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Sexual assault

Sexual assault is a widespread problem that reflects how the basic human rights of women and children are undervalued in our society.

Women and children of all ages and backgrounds experience sexual assault. It can happen to anyone, anywhere, at any time. And because sexual assault is usually perpetrated by people they know, many women and children don’t report assaults due to fear, shame or the feeling that they will be blamed or not believed. Those who do, can have very negative experiences of the legal system, and can also experience a lack of understanding from family and friends who are not sure how to best support them.

It’s important to understand that sexual assault is not about sex, it’s about power. Sexual assault is a crime that has far reaching emotional, social, medical, political and legal consequences. It is a widespread problem that reflects how the basic human rights of women and children are undervalued in our society.

What is sexual assault?

Sexual assault can take various forms, some of which are criminal offences. Sexual assault is any unwanted sexual behaviour, whether from a man or a woman, which causes humiliation, pain, fear or intimidation. It includes rape, incest, child abuse, and unwanted or unwelcome kissing and touching. It also includes behaviour that does not involve actual touching. Forcing someone to watch pornography or masturbation, for example, constitutes sexual assault.

What are the impacts of sexual assault?

Women or children who have been sexually assaulted, whether recently or in the past, will be affected in different ways. For example, depending on the community they live in, they could experience different levels of support and acceptance of their assault.

There is no ‘correct’ response to abuse. Experiencing or witnessing an assault, or supporting a friend or a member of the family who’s been assaulted, can be emotionally traumatic and damaging.

While it’s important to understand that everybody’s response is different, it’s quite common for women or children to experience immediate shock, fear and anger after an assault. Later, it is quite normal for them to feel guilty and depressed. Common responses include:

  • Self blame
  • Feeling numb, dirty or afraid
  • Anger and outrage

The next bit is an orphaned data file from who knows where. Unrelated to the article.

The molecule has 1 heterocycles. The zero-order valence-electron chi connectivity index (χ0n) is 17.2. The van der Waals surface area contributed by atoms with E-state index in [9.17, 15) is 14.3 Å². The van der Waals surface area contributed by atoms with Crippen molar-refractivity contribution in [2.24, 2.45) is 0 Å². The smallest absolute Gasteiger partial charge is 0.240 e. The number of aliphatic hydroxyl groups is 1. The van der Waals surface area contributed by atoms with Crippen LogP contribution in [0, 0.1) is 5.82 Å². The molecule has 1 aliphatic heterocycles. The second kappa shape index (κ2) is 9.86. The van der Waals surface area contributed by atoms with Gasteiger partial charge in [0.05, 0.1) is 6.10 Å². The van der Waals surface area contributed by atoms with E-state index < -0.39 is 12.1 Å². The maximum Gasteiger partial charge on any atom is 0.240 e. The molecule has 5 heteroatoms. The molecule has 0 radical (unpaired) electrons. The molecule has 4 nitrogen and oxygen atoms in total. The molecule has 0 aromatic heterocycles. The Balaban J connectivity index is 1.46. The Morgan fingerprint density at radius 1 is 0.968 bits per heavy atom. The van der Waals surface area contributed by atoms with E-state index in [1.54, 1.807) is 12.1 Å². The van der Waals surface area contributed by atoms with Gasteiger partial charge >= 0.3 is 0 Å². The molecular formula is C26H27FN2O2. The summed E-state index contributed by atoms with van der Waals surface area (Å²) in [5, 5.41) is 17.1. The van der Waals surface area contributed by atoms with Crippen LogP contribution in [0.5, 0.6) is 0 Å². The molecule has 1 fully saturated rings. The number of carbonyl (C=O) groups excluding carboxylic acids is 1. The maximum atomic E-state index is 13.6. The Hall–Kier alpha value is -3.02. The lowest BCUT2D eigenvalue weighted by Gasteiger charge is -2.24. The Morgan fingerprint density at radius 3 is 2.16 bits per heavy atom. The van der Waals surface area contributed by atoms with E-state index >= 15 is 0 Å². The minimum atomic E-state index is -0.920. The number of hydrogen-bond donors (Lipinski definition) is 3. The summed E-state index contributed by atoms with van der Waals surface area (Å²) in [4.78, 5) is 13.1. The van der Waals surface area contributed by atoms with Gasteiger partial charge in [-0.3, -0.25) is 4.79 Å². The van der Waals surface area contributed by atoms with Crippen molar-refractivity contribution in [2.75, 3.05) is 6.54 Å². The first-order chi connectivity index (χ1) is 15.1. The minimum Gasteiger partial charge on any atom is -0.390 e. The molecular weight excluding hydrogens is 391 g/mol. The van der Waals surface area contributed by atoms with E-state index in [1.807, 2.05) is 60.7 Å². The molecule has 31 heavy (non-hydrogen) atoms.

• Thinking you’re going mad
  • Crying a lot
  • Feeling alone and friendless
  • Having disturbed sleep
  • Experiencing anxiety and panic attacks
  • Mistrust and fear of men
  • Denial
  • Having mixed emotions about the perpetrator
  • Silence
  • Confusion and a feeling of vagueness and unreality
  • Thinking you should ‘look after’ everyone else

Commonly held myths

The many myths that surround sexual assault are actually very destructive. Such misconceptions help disguise how widespread sexual assault is and how traumatic the effects can be. By shifting the blame away from the perpetrator, these myths contribute greatly to women and children feeling isolated and bad about themselves. Here are just a few:

  • Sexual assault, especially rape, is an unusual occurrence – it can’t happen to me
  • Victims enjoy it
  • Rapists aren’t like normal men – they’re sick and aren’t responsible for their actions
  • Men are naturally more aggressive than women and can’t control their sexual desires
  • Most rapes and sexual assaults are committed by strangers
  • Only certain types of women and children are sexually assaulted, and only certain
    people commit sexual assault
  • If you’re married or living with someone, agree to go out with someone, or ask them to
    your place, you’re obliged to have sex with them
  • Women ask for it and bring it upon themselves by what they wear and how they behave
  • Only bad children are sexually assaulted. Children can be seductive and lead men on.
  • Women often falsely accuse men of rape

And the reality…

  • One in three women will be sexually assaulted at some time in their lives
  • Sexual assault is a humiliating, violent experience that no one wants or invites
  • Rape is not about sex, it’s about power
  • Most perpetrators of sexual violence are ordinary men and are able to control
    themselves if they want to
  • 80% of perpetrators are known to the victim
  • Sexual assault occurs across all social classes, income levels, races and age groups
  • Women have the right to refuse to have sex. This includes saying no to the person you
    go out with, have invited home, are married to, or are in a relationship with.
  • The person who commits the assault is to blame, not the person who’s been assaulted
  • ‘False’ reporting of rape represents only 2-7% of all reported assaults. These statistics
    also include statements withdrawn by victims/survivors due to fear of revenge and the impact of the legal system.

If you’ve been assaulted

Where can I go for assistance?